objects in the external world. We have internal
    access to our ideas, but not to the objects of
    which they are ideas.

71
DESCARTES Meditations on First Philosophy
  • A Problem for Cartesian Foundationalism The
    theory of representative ideas leaves us trapped
    in the confines of our own mind! Descartes has
    (perhaps?) found a foundational belief, but is it
    powerful enough to respond to the skeptic? Does
    it enable us to think ourselves out of the vat?
    Unfortunately, even if we have certainty with
    respect to the cogito and also to our first level
    sensory beliefs (beliefs about the way things
    seem to us), we cannot derive from these basic
    beliefs any statements about the existence of
    external objects. We can't make it out of the
    vat.

72
DESCARTES Meditations on First Philosophy
  • To respond to the skeptic, a foundationalist must
    show two things 1) There are self evident
    propositions, and 2) From these propositions we
    can derive knowledge of empirical reality.
  • So Descartes needs some more equipment He needs
    GOD.

73
DESCARTES Meditations on First Philosophy
  • MEDITATION THREE Concerning the Existence of God
  • Method Descartes has established that he exists
    as a thinking thing. In the third meditation he
    undertakes to examine the ideas that he finds in
    his mind, and to consider their origin. "But
    here I must inquire particularly into those ideas
    that I believe to be derived from things existing
    outside of me." If he can deduce that these ideas
    do nor originate in him, then he may conclude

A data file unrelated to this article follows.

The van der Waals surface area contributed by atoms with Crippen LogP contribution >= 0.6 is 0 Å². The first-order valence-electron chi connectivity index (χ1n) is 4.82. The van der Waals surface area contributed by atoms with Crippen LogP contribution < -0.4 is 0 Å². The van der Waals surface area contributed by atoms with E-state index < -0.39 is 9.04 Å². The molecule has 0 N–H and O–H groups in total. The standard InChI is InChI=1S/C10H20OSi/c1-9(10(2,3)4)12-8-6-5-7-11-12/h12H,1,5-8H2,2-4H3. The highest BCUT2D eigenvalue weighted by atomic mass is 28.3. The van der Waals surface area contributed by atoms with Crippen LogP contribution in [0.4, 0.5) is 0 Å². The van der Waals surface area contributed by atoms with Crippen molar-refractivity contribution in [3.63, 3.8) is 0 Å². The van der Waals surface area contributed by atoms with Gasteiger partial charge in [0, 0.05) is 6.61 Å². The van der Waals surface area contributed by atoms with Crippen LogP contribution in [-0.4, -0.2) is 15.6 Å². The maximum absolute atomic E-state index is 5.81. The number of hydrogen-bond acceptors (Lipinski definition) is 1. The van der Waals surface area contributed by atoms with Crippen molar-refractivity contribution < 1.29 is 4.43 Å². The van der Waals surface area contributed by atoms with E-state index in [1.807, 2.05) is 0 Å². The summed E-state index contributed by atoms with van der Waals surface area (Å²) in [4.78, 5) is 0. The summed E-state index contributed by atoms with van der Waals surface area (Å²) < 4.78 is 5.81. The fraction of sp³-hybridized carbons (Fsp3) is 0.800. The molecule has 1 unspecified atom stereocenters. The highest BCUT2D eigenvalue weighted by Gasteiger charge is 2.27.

that there is something external that is the
    origin of these ideas.

74
DESCARTES Meditations on First Philosophy
  • DESCARTES ARGUMENTS CONCERNING THE EXISTENCE OF
    GOD
  • Argument from the Perfect Idea of an Infinite
    Being 1) I have an idea of God which is the
    idea of a substance that is infinite,
    independent, supremely intelligent, and supremely
    powerful. III.45-62) As a finite and imperfect
    being, I cannot be the cause of a perfect idea of
    an infinite substance. III.45-63) Only an
    infinite and perfect being could be the cause of
    such an idea.4) Therefore, there exists an
    infinite and perfect being who is the cause of my
    idea.

75
DESCARTES Meditations on First Philosophy
  • Ontological Argument (Meditation Five) 1) I
    have an idea of God. 2) The idea of God is the
    idea of a being that has all perfections. 3)
    'Existence' is a perfection. That is, what
    exists in reality is more perfect than what
    exists only in the imagination. 4) Therefore a
    being that has all perfections must have
    'existence.' 5) God exists.

76
DESCARTES Meditations on First Philosophy
  • Anselm's Version of the Ontological Argument 1)
    I have an idea of God. 2) The idea of God is the
    idea of the greatest conceivable being. 3) A
    being that exists in reality as well as in the
    mind (in imagination) is greater than a being
    that exists only in the mind. 4) Suppose that
    the Greatest Conceivable Being exists only in the
    mind but not in reality. 5) Then we can conceive
    of a being that is even greater one who exists
    in reality as well as in the mind. 6) Then we
    can conceive of a being greater than the greatest
    conceivable being-- but that would be a
    contradiction! 7) Therefore it is not the case
    that the greatest conceivable being exists only
    in the mind but not in reality. 8) Therefore the
    greatest conceivable being exists in reality as
    well as in the mind. 9) Therefore God exists.

77
DESCARTES Meditations on First Philosophy
  • Some Further Steps 1) If there is a perfect
    being, then the evil demon hypothesis is
    false. 2) Therefore my senses give me true
    information about the world.  3) Therefore
    skepticism is false.

78
DESCARTES Meditations on First Philosophy
  • Physicalism Mind and body are both physical
    substances, and the consequence of interaction of
    physical particles and forces.
  • Dualism Mind and body are different substances
    that interact but which are essentially
    different.

79
DESCARTES Meditations on First Philosophy
  • Mind and Body
  • Descartes is a Dualist he argues that mind and